- The Washington Times - Monday, October 6, 2003

Annie Lennox’s “Sisters Are Doing It for Themselves” was appropriately blaring from the overhead speakers as hundreds of well-heeled Washington women streamed out of the Grand Hyatt ballroom last week.

This philanthropic sisterhood was clicking its heels to the tune of a $1 million Fannie Mae Foundation grant just awarded to the Washington Area Women’s Foundation (WAWF) for the Women and Families Financial Independence Initiative designated to break the cycle of poverty for single mothers.

WAWF President Anne Mosle said: “Women are a driving force in this area’s labor market. The [WAWF] recognizes that in order for the region to thrive, women and girls must have the skills and opportunity to thrive. We are proud that Washington is emerging not only as a community of powerful women, but also a community that truly understands the power of women.”

WRC-TV (Channel 4) anchor Susan Kidd was the host and Sen. Hillary Rodham Clinton, New York Democrat, was the keynote speaker. Ambassador Connie Morella — who represented Maryland’s 8th District in Congress for 16 years, championing women’s causes and who was later appointed ambassador to the Organization for Economic Cooperation and Development, headquartered in Paris — was the lifetime philanthropy award recipient at the WAWF’s sixth annual leadership luncheon.

Stacey Stewart, president and CEO of the Fannie Mae Foundation, spurred a standing ovation when she announced the large donation to seed the Women and Families Financial Independence Initiative.

Mrs. Clinton said: “Women-headed households are growing around the nation. They are raising our future leaders. They are highly effective, yet significantly underrecognized as community builders and advocates. They are a powerful and untapped resource. And often they are living in poverty. They need our support to attain economic security, consistent health care and a strong education for their families.”

Nearly 1,000 women from all arenas of Washington life forked over $125 to $10,000 to attend the WAWF luncheon, which has steadily gained in popularity since the foundation’s inception in 1997.

Virginia Gov. Mark Warner; Rep. Chris Van Hollen, Maryland Democrat; and D.C. Mayor Anthony A. Williams were a few of the men present, along with a host of female elected officials, including D.C. Council member Sandy Allen, whose ward east of the Anacostia River includes many single mothers.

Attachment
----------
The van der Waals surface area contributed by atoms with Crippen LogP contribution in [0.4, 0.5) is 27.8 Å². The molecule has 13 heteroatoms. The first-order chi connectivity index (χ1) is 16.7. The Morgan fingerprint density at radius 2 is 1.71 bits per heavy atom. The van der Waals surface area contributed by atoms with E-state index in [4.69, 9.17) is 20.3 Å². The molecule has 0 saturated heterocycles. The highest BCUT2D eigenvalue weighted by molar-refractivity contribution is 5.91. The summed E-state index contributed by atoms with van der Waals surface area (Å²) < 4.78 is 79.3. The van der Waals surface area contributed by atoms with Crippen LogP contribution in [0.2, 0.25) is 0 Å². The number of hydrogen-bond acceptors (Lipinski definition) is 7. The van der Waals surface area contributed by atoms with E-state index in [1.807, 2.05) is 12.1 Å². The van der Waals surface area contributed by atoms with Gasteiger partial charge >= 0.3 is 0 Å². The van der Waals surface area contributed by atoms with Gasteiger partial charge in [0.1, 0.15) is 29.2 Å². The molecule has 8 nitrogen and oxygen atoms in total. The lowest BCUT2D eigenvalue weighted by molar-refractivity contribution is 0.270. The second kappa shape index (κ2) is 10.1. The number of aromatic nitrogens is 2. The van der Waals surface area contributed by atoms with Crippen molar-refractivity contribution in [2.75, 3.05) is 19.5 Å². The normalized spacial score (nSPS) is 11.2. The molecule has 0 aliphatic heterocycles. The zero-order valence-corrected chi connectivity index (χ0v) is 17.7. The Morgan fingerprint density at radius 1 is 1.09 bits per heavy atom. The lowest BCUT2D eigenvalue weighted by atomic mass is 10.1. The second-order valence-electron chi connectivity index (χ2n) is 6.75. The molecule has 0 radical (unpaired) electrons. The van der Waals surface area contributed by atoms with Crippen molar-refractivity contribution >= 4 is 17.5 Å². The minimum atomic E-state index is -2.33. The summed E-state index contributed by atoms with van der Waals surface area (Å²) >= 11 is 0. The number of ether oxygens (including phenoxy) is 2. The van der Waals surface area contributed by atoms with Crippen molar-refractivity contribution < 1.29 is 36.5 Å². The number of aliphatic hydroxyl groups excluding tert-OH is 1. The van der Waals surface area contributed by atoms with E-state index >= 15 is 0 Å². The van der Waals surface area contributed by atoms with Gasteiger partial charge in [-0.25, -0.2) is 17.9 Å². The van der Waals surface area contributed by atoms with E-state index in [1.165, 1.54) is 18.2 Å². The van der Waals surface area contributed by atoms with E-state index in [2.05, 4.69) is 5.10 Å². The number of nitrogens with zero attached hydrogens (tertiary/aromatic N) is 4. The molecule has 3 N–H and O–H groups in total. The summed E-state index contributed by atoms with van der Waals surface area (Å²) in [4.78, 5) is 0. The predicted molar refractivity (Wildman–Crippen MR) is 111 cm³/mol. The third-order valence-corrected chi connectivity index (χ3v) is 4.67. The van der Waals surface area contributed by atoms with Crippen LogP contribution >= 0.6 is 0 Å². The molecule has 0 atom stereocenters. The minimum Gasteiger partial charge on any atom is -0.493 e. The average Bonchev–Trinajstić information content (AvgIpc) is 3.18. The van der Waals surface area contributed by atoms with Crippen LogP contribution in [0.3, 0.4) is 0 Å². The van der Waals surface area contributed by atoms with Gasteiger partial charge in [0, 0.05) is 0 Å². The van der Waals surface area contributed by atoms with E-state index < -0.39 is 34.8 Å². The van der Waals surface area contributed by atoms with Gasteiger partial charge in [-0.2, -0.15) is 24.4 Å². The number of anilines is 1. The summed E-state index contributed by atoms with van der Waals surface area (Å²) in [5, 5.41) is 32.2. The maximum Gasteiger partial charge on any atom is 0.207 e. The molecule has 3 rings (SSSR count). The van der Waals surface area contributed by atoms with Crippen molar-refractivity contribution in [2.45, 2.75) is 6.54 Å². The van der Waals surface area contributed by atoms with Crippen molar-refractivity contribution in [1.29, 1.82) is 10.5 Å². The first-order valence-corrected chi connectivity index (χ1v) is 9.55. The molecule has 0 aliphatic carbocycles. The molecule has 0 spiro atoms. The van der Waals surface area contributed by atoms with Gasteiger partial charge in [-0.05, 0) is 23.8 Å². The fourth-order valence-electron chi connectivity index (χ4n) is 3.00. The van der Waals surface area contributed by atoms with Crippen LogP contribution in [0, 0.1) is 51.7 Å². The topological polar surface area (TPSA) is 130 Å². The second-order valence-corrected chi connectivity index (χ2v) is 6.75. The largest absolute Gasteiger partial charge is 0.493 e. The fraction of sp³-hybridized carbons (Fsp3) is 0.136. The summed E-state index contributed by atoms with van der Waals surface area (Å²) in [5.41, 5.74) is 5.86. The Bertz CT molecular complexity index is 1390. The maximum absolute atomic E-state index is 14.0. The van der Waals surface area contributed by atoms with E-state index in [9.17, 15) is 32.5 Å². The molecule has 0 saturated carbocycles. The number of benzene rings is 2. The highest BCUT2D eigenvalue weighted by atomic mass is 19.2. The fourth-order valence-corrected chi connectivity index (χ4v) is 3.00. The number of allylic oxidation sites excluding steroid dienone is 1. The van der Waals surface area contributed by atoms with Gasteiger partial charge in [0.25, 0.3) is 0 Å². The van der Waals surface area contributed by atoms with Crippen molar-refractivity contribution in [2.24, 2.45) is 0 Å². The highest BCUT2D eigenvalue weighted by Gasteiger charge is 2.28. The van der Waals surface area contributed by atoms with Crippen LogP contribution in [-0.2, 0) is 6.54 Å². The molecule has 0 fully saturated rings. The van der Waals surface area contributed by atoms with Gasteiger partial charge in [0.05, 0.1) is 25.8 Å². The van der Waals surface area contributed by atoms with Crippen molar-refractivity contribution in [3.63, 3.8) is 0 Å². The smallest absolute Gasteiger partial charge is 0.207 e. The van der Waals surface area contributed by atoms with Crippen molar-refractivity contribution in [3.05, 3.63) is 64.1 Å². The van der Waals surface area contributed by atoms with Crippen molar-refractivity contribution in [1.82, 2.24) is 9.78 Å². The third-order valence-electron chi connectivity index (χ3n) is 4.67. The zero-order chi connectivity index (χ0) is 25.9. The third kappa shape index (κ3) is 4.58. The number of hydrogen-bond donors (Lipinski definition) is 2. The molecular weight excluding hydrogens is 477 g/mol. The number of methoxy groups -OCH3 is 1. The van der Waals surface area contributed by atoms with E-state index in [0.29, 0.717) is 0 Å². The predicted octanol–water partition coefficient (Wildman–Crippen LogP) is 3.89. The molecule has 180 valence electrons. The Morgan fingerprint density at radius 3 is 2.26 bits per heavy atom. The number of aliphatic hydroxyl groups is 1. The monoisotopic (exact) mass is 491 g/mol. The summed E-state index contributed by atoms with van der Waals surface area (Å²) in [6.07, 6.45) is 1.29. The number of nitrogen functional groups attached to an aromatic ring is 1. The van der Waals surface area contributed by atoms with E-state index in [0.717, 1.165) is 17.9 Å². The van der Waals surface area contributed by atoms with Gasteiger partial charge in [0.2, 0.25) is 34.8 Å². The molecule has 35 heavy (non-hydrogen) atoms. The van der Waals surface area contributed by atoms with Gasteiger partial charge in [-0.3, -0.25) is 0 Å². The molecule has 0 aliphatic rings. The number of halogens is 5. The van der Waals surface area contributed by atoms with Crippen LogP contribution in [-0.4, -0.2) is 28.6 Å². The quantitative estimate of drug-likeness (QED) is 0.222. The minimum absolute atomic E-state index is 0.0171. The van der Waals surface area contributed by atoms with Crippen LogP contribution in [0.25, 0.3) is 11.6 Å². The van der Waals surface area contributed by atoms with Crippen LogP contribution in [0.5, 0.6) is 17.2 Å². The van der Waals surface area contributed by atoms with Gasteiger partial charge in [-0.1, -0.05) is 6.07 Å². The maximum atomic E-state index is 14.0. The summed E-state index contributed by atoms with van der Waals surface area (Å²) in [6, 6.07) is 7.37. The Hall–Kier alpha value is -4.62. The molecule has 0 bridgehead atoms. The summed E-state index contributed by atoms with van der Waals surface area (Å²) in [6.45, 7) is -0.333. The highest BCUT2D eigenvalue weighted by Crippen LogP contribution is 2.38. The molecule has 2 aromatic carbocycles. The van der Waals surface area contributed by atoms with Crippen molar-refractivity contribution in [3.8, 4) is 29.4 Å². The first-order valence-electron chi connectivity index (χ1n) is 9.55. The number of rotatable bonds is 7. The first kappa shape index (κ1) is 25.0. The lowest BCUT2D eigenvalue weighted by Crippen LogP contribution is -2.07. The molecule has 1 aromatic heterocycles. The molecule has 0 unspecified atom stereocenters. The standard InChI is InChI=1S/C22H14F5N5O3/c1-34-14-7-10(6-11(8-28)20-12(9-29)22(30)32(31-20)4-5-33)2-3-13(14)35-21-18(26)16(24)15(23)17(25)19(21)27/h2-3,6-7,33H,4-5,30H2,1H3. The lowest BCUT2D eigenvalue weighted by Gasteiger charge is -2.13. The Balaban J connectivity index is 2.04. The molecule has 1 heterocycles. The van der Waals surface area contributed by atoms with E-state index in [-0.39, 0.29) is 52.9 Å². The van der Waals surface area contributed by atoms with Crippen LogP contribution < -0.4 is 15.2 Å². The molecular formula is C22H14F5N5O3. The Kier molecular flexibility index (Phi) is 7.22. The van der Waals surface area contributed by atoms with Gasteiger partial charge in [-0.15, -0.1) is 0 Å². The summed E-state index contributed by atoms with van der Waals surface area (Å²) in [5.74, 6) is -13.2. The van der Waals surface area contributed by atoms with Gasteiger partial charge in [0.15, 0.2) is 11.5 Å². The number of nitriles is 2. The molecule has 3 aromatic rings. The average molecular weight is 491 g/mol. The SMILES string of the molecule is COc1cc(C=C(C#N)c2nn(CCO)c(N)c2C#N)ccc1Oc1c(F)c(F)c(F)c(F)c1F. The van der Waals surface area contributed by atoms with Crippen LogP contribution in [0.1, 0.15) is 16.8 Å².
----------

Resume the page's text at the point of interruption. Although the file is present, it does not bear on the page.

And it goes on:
Mrs. Stewart said the ambitious independence initiative to build long-term stability and security for women will target specific issues such as wealth creation and financial literacy; affordable, quality child care and safe, affordable housing; and education and job training. Grants will go to community-based groups looking to provide new or expanded services.

One such group conducts a nurses training program for recent D.C. high school graduates with children where child care is provided. Upon completion, they are capable of being hired in jobs with starting salaries of $41,000.

“This is philanthropy with a real objective … and a strategy around what we’re trying to change … to find ways to bring women out of poverty,” Mrs. Stewart said.

It is alarming, as WAWF officials state, that the region lacks a strategic community action agenda to identify and address the complex problems faced by women and their families.

The women-helping-women partnership between WAWF and the Fannie Mae Foundation seeks to close this glaring gap, which reveals in human terms that the Washington area is “a region of great divides — enriched by great diversity, talent and resources, yet tragically boasting the country’s highest income gap between rich and poor.” In the Washington area, 58 percent of families living in poverty are headed by women. About 82 percent of D.C. children in poverty live in households where no father is present.

In Montgomery County, where child care slots and subsidies are being cut, costs for infant and preschool child care are estimated at $15,329 per year — more than one-third of the median income for women-headed families in that county. In Prince George’s, 48 percent of Hispanic women 18 or older do not have a high school diploma.

In Fairfax, men’s annual earnings outpace women by nearly $19,000. Women heading households with the median income of $41,000 in Arlington can afford to purchase only 14 percent of the county’s housing stock.

These are a few of the findings of the WAWF-commissioned study called the “The Portrait Project,” which was released earlier this year and became the impetus for the independence initiative. The yearlong research project confirmed that although the Washington area can boast of some of the most highly educated women in the country, it also has the burden of the largest numbers of women in low-paying, dead-end jobs with no benefits.

Nothing like Sistahgirl power.

WAWF has awarded more than $250,000 and presented more than 42 awards to nonprofits and programs that have served more than 15,000 low-income women and girls in the region. This year, leadership awards were presented during the luncheon to such groups as Digital Sisters in the District, Girl Power of Barrios Unidos in Falls Church and SECRETS (Sisters Empowered Can Redefine Events Through Sharing) in Capitol Heights.

Amended by many sisterhood groups, Margaret Mead’s statement rings ever so true with the much-needed effort for this women’s independence initiative: “Never doubt that a small group of thoughtful, committed [women] can change the world; indeed, it’s the only thing that ever has.”

And, women from all walks of life and from all communities across the Washington area are coming together to demonstrate that “Sisters Are Doing It for Themselves.”

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